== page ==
Antigone – Strong and Powerful or Spoiled and Stubborn?
Of the tragic figures in Antigone, Creon is the most obviously evil because his motives are self-serving and his fate the worst. As the play begins, we learn that Antigone has defied Creon's royal decree by performing sacred burial rites for her exiled brother, Polyneices. Polyneices has been declared an enemy of the state by Creon. The sentence for anyone attempting to bury him is death by stoning.
Creon has become King of Thebes by default, as a result of Oedipus' fate as previously predicted by the Oracle at Delphi: Oedipus murders his father and unknowingly marries his mother. Jocaste, his mother and wife and Creon's sister, commits suicide upon learning the truth. Between Oedipus' two sons, Creon sides with Etocles in his claim for Oedipus' throne and exiles Polyneices. Polyneices, in exile, raises an army against Thebes, attempting to seize the throne for himself. The two brothers fight and slay one another. Etocles is awarded an honorable burial by Creon for bravely defending the city, but Polyneices is denied any burial because of his act of treason. Denial of a ritual burial was damming and nearly sacrilegious to the ancient Greeks.
Creon is enraged to discover his decree has been disobeyed. When he learns it is Antigone, his niece, he asks her if she has heard the decree. She says yes, that the decree was declared publicly and openly -- she answers that she understands the consequences. Creon further asks Antigone if she is blatantly defying him. She replies that she is answering and obeying a higher law. Creon condemns her, and in doing so violates the unspoken law of loyalty to the family. Creon's will be done!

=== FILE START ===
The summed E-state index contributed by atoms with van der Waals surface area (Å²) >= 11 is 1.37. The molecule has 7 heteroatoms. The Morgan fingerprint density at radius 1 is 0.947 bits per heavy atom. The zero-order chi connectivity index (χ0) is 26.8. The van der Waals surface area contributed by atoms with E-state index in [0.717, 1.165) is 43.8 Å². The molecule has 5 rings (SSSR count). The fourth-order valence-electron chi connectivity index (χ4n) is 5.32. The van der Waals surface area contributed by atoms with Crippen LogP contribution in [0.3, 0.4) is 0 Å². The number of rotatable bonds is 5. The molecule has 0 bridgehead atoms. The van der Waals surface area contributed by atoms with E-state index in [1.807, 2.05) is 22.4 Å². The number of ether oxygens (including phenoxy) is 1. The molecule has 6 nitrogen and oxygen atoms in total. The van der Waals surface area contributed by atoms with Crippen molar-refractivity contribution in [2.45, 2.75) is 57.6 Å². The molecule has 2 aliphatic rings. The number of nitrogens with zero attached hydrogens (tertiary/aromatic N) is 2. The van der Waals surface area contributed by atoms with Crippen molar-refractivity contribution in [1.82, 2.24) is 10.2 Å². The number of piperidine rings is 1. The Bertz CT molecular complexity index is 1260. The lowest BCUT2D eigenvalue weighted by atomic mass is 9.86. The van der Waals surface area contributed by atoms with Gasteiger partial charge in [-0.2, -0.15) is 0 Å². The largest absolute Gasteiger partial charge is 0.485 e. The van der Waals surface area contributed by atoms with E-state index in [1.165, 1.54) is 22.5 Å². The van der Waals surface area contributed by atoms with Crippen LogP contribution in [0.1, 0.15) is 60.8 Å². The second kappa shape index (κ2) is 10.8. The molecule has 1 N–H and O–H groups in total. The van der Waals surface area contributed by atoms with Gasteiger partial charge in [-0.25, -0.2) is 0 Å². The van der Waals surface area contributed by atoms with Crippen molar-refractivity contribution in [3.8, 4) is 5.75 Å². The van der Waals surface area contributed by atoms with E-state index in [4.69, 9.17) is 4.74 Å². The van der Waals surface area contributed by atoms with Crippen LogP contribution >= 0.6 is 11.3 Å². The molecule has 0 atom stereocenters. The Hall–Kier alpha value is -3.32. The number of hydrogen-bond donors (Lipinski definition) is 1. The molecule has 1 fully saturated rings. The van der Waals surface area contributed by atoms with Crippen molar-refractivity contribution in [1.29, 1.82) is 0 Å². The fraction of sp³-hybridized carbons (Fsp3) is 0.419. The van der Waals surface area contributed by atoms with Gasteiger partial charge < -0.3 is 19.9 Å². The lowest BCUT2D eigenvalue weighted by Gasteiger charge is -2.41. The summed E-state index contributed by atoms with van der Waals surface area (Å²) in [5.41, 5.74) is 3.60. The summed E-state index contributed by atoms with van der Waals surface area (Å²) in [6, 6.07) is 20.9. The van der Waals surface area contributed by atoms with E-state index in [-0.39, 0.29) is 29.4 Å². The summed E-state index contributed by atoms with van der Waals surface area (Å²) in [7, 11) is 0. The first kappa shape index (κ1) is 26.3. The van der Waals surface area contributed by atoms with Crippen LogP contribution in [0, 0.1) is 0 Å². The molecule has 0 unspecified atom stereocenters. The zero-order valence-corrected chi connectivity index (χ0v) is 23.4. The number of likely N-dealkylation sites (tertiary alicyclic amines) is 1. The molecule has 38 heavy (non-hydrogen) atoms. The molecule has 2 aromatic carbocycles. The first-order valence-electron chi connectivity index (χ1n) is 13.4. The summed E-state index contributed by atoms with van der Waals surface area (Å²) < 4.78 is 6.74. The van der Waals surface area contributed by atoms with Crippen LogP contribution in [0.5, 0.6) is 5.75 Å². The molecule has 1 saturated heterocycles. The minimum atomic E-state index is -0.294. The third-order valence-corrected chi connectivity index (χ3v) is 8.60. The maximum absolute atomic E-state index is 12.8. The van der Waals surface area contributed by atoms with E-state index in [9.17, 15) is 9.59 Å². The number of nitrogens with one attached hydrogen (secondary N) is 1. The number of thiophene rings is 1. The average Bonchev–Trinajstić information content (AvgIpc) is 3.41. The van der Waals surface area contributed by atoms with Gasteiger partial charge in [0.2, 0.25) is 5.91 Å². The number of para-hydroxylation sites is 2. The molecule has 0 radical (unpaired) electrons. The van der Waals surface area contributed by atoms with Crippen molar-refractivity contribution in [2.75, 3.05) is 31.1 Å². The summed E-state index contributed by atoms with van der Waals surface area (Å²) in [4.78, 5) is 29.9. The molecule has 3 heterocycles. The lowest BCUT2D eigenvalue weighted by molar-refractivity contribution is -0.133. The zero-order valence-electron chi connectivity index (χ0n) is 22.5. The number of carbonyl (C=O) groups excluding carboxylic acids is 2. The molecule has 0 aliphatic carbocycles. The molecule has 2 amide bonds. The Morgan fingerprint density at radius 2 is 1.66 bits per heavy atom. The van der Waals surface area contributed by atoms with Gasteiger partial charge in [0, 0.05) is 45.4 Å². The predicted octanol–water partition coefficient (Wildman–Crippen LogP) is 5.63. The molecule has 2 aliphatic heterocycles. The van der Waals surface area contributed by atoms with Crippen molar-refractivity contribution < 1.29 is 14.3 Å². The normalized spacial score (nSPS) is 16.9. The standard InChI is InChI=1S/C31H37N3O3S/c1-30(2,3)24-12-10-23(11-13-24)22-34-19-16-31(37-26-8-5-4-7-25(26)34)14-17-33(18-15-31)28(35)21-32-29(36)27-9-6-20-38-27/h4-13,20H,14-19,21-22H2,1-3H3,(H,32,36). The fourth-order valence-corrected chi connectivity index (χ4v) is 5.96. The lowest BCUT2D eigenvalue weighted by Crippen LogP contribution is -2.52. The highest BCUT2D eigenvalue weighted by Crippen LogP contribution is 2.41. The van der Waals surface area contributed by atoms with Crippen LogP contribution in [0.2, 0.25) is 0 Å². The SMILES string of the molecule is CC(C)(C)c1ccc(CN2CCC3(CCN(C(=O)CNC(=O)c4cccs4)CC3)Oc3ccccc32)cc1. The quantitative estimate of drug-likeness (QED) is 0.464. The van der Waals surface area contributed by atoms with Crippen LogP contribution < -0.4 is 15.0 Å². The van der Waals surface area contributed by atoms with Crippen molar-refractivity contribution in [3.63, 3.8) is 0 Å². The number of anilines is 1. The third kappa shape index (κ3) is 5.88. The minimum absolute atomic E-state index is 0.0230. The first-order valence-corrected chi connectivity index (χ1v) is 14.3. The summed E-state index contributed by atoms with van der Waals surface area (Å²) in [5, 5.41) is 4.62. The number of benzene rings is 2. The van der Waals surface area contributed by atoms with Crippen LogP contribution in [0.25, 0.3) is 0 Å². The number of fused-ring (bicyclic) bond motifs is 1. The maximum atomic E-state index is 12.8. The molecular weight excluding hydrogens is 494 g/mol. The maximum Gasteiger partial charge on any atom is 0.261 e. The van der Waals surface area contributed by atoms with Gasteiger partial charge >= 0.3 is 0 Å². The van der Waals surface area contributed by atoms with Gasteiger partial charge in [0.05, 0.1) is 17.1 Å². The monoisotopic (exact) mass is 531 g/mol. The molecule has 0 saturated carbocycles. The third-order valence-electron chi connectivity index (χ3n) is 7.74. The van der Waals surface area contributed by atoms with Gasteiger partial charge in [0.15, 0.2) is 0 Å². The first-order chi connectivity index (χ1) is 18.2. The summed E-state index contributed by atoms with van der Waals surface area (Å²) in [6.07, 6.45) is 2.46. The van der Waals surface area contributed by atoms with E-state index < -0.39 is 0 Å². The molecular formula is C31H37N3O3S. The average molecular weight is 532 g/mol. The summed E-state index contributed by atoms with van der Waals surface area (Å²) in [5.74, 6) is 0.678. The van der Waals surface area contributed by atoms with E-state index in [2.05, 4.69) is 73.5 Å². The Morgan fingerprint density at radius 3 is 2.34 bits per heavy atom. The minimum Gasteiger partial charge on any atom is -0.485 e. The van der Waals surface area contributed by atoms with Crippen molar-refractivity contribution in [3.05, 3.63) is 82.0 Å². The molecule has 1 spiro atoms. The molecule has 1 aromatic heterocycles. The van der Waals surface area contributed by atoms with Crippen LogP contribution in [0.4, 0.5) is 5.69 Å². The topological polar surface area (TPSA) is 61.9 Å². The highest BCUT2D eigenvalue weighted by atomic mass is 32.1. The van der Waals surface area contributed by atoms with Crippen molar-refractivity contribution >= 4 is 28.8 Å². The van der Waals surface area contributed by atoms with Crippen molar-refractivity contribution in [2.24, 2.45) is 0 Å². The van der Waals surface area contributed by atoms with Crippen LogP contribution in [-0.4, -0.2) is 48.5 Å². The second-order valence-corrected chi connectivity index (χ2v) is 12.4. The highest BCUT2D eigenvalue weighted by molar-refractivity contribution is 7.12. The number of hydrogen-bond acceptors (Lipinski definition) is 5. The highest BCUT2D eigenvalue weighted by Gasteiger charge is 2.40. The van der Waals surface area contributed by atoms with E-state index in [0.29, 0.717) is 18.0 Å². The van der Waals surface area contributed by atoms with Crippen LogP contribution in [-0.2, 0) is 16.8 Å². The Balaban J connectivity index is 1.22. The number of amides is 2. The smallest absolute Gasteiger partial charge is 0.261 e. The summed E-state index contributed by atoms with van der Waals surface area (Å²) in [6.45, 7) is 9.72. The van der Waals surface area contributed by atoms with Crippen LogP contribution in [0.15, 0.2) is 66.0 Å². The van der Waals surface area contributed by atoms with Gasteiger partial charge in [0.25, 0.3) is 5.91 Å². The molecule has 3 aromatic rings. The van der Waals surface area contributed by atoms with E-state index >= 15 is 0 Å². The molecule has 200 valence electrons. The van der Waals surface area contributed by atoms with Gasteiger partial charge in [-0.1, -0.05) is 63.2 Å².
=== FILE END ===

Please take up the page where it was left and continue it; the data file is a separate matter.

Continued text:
Creon: Do you want me to show myself weak before the people?
Or to break my sworn word? No, and I will not.
The woman dies.
I suppose she'll plead "family ties." Well, let her.
If I permit my own family to rebel,
How shall I earn the world's obedience?
Beginning with the Messenger, who brings news of Polyneice's burial, Creon repeatedly accuses everyone, including his advisors, the Chorus, and Teiresias of accepting bribes. These paranoid and constant accusations raise questions concerning Creon's motives.
Creon: No, from the very beginning
There have been those who have whispered together,
Stiff-necked anarchists, putting their heads together,
Scheming against me in alleys. These are the men,
And they have bribed my own guard to do this thing.
There's nothing in the world so demoralizing as money.
Has Creon deliberately created the conflict between the brothers by siding with one and exiling the other? Is it not better for Creon if the sons of Oedipus fight each other rather than him for the throne? Has Creon usurped the throne by planning their conflict and deaths? This is evil and premeditated murder. We also learn later in the...